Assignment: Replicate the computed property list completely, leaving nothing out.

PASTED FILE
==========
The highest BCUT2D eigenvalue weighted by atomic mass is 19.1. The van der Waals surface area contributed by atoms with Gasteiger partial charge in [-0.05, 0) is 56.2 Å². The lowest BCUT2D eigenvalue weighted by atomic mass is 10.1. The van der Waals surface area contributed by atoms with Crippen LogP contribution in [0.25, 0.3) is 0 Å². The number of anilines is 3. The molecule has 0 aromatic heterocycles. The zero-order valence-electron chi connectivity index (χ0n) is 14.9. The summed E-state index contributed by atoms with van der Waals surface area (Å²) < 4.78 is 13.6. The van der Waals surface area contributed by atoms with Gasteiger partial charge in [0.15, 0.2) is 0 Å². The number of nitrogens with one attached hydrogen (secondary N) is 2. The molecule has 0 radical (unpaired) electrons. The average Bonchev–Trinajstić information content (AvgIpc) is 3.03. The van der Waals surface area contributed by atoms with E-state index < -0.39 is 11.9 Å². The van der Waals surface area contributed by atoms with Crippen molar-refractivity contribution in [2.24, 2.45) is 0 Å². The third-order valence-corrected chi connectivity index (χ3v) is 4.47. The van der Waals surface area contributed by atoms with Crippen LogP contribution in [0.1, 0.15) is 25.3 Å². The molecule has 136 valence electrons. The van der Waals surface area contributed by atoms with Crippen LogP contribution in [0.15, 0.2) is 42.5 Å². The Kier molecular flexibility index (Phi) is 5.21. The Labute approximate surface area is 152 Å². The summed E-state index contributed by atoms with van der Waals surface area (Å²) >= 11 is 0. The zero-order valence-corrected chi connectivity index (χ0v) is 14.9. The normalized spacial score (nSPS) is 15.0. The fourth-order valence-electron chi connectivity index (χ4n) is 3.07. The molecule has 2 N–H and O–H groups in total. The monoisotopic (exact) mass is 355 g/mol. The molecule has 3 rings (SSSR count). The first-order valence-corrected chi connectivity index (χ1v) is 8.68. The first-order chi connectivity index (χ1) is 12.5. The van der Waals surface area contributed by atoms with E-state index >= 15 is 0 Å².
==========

The highest BCUT2D eigenvalue weighted by atomic mass is 19.1. The van der Waals surface area contributed by atoms with Gasteiger partial charge in [-0.05, 0) is 56.2 Å². The lowest BCUT2D eigenvalue weighted by atomic mass is 10.1. The van der Waals surface area contributed by atoms with Crippen LogP contribution in [0.25, 0.3) is 0 Å². The number of anilines is 3. The molecule has 0 aromatic heterocycles. The zero-order valence-electron chi connectivity index (χ0n) is 14.9. The summed E-state index contributed by atoms with van der Waals surface area (Å²) < 4.78 is 13.6. The van der Waals surface area contributed by atoms with Gasteiger partial charge in [0.15, 0.2) is 0 Å². The number of nitrogens with one attached hydrogen (secondary N) is 2. The molecule has 0 radical (unpaired) electrons. The average Bonchev–Trinajstić information content (AvgIpc) is 3.03. The van der Waals surface area contributed by atoms with E-state index < -0.39 is 11.9 Å². The van der Waals surface area contributed by atoms with Crippen molar-refractivity contribution in [2.24, 2.45) is 0 Å². The third-order valence-corrected chi connectivity index (χ3v) is 4.47. The van der Waals surface area contributed by atoms with Crippen LogP contribution in [0.1, 0.15) is 25.3 Å². The molecule has 136 valence electrons. The van der Waals surface area contributed by atoms with Crippen LogP contribution in [0.15, 0.2) is 42.5 Å². The Kier molecular flexibility index (Phi) is 5.21. The Labute approximate surface area is 152 Å². The summed E-state index contributed by atoms with van der Waals surface area (Å²) >= 11 is 0. The zero-order valence-corrected chi connectivity index (χ0v) is 14.9. The normalized spacial score (nSPS) is 15.0. The fourth-order valence-electron chi connectivity index (χ4n) is 3.07. The molecule has 2 N–H and O–H groups in total. The monoisotopic (exact) mass is 355 g/mol. The molecule has 3 rings (SSSR count). The first-order valence-corrected chi connectivity index (χ1v) is 8.68. The first-order chi connectivity index (χ1) is 12.5. The van der Waals surface area contributed by atoms with E-state index >= 15 is 0 Å².